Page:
Nigel Benn Britains Ferocious Greatest Ever Warrior FIGHT Trunks WORN In His Final Contest Of His Astonishing And Brutal Career Against Steve Collins

Nigel Benn Britains Ferocious Greatest Ever Warrior FIGHT Trunks WORN In His Final Contest Of His Astonishing And Brutal Career Against Steve Collins

Nigel Benn "The Dark Destroyer" Britain's ferocious greatest ever combatant/warrior FIGHT trunks WORN in his final contest of his astonishing and brutal career against Steve Collins.

Nigel Benn vs Steve Collins II WBO World Super Middleweight Title, 9th November 1996, Nynex Arena, Manchester, United Kingdom.

The super-middleweight division has always been a favourite on these shores and in the early to mid-1990’s, three men enthralled and entertained the masses.

Chris Eubank originally led the way, but Nigel Benn and eventually Steve Collins took over, with Collins holding two victories over both his rivals and on November 9 1996 Collins recorded a second victory over Benn; the last time we saw “The Dark Destroyer” in the ring.

The two men returned to the scene of their first fight, the then-named Nynex Arena in Manchester, where Collins had initially vanquished Benn in four rounds, when the slugger retired on his stool due an ankle injury.

Four months later back in Manchester with Benn looking for redemption and Collins looking for a definitive and more emphatic victory. Once again the WBO super-middleweight belt was on the line and once again, Benn retired on his stool, although this time there was no injury.

Collins was always relentless in his assaults, but Benn carried the knockout power which made him one of the most watch able and exciting fighters that Britain has ever produced.

Many fans hoped for one more stand out performance from Benn, but his heart did not seem in it on the night and he took a systematic beating at the hands of “The Celtic Warrior”.

“The Dark Destroyer” maybe should have quit earlier, but he was never a man to back down from a challenge. Benn tried to trade with Collins, but nothing he tried worked and at the end of the sixth round he signalled that he wanted no more to referee Paul Thomas.

Benn retired following the fight, although there were rumours of a comeback, “The Dark Destroyer” was never back between the ropes, despite Collins’ assumption after the fight that he would be back.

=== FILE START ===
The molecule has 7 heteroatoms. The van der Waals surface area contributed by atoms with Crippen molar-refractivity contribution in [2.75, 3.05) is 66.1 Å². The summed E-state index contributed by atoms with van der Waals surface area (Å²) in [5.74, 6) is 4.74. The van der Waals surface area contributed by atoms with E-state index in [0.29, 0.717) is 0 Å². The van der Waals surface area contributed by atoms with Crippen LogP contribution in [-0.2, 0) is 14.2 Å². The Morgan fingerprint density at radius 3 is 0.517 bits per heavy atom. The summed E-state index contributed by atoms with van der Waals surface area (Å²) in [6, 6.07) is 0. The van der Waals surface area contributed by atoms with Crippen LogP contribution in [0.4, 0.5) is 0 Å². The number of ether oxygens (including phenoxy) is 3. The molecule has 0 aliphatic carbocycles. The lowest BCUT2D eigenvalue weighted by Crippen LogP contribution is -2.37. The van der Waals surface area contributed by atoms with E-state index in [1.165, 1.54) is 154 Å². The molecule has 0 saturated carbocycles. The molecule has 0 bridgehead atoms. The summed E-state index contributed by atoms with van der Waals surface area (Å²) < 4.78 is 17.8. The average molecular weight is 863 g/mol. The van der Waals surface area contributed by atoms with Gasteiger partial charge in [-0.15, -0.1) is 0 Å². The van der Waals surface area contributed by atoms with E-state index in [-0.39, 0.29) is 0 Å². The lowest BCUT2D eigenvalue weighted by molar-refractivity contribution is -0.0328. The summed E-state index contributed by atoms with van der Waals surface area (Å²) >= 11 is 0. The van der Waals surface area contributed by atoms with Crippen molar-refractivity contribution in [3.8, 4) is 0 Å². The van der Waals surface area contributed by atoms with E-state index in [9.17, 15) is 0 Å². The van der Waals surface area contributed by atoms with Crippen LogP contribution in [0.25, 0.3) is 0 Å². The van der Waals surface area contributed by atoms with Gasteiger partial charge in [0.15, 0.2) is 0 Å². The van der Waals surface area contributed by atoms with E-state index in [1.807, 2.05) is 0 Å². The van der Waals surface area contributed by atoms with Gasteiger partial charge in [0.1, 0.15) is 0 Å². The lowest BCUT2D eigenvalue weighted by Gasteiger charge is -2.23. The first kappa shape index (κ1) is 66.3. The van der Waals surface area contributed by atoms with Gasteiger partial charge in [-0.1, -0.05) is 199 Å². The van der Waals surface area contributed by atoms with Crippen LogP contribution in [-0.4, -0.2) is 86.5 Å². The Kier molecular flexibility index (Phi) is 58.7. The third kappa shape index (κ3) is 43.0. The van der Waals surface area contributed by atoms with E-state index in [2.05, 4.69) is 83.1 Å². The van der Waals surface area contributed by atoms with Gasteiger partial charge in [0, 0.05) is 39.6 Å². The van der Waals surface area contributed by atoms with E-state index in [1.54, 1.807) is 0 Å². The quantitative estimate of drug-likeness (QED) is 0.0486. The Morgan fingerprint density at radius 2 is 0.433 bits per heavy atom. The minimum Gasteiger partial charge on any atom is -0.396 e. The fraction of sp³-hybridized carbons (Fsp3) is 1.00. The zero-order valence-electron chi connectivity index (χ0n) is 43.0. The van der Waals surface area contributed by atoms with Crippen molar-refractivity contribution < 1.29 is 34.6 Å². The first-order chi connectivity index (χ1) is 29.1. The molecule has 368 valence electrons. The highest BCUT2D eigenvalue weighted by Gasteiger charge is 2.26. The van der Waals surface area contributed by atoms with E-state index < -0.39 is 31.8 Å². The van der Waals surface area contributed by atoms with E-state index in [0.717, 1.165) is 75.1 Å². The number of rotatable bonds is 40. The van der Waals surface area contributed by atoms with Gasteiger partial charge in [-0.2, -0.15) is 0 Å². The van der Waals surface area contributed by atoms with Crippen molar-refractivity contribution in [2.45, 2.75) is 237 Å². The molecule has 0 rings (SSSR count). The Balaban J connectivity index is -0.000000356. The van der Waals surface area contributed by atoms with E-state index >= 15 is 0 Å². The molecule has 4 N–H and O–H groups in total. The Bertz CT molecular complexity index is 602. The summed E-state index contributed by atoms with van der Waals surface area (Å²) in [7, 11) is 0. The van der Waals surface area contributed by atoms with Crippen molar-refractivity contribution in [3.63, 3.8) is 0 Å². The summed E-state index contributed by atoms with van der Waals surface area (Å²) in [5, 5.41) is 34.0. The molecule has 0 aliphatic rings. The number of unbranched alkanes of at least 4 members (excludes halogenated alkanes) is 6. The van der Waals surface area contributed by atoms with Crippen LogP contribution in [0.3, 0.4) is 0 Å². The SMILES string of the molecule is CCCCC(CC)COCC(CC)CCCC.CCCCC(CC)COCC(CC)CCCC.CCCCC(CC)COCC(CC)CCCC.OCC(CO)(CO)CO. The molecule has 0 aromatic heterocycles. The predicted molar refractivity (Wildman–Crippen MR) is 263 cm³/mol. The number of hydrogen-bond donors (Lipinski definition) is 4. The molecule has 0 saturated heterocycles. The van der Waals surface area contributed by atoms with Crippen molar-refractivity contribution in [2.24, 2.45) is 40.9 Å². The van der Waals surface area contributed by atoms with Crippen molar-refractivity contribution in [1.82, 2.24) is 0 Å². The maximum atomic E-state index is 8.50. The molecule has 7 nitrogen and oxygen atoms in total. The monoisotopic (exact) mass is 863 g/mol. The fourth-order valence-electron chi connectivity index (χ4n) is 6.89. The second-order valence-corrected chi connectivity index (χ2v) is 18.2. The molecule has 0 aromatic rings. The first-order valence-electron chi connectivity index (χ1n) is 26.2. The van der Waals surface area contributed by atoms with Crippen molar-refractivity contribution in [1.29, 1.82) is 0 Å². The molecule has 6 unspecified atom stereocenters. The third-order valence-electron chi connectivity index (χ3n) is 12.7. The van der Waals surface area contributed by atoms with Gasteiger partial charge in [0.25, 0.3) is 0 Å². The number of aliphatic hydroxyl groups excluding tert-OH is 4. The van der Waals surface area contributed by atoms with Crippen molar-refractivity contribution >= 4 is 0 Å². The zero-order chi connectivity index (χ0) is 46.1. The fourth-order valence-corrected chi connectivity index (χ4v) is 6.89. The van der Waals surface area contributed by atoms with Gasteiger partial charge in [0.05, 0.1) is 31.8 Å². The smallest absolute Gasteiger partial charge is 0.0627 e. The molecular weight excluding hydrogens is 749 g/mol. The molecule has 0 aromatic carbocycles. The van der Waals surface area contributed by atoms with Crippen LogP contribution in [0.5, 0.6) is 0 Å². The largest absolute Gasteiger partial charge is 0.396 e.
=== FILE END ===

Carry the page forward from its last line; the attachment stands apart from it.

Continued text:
Collins fought twice more in 1997, defending his title against Frederic Seillier and Craig Cummings, but an injury in training scuppered a fight with Joe Calzaghe in Sheffield later that year. It was Eubank who took the fight instead, where those in attendance witnessed the beginning of a legendary career at World title level.

But the fights between Collins and Benn, although not the barnstormers that were expected, are huge in British Boxing history and both remain iconic figures in the super-middleweight division.

Embroidered on the waistband are the names of Benn's children Renee, Dominic, Sade, India & Conor also on the leg of the trunks are the initials C.J. representing Benn's wife Caroline Jackson along with clothing logo "No Fear".

Condition excellent (supplied by Charlie Magri Sports, former World flyweight champion)

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See British Legend Nigel Benn Wearing The Trunks

Nigel Gregory Benn (born 22 January 1964) competed from 1987 to 1996. He is a two-weight World champion, having held the WBO middleweight title in 1990, and the WBC super-middleweight title from 1992 to 1996. Additionally he held the Commonwealth middleweight title from 1988 to 1989. Nicknamed "The Dark Destroyer" for his formidable punching power and aggressive fighting style, Benn is ranked by BoxRec as the fourth best British super-middleweight boxer of all time.

Early Years And Amateur Career
Benn was born to parents from Barbados, the sixth of seven brothers. He attended Loxford School of Science and Technology, Ilford, Greater London. Benn served for four and a half years in the British Army as an infantryman in the Royal Regiment of Fusiliers and was stationed in Germany for three years, then Northern Ireland during the Troubles for 18 months. Benn comes from a sporting family that includes a famous cousin in the football World, Paul Ince, who would often accompany Benn to the ring for his UK fights. Benn had a record of 41 wins and 1 loss as an amateur boxer, with the loss being against Rod Douglas, whom Benn later defeated.

Amateur Accomplishments
* Amateur boxing: 41 wins 4 loss

* Undefeated Welterweight for the First Battalion, The Royal Regiment of Fusiliers between 1982 and 1984 – won titles all the way up to heavyweight and trained others in his regiment's boxing team.

* 1986 ABA Middleweight Champion, avenging a previous loss to Rod Douglas.

Professional Career
Benn turned professional in 1987 and began a streak of consecutive knockout wins. This ensured a rapid rise through the professional ranks and during this time, Benn won the vacant Commonwealth middleweight title with a second round win over Abdul Umaru.

At 22-0 (22 KOs), Benn defended his Commonwealth title against Michael Watson in a heavily hyped bout in May 1989 at Finsbury Park, London. The fight even appeared on national television in the US. Throwing virtually nothing but hooks, Benn repeatedly failed to get through Watson's tight guard, and gradually tired whilst being stunned numerous times himself.

In the sixth round, Watson knocked Benn down with a jab and Benn was counted out as he rose to his feet, albeit by a somewhat hasty referee's count.

His next fight, against Jorge Amparo in Atlantic City, U.S., was his first fight abroad and also the first to last the full distance, with Benn winning a 10-round decision.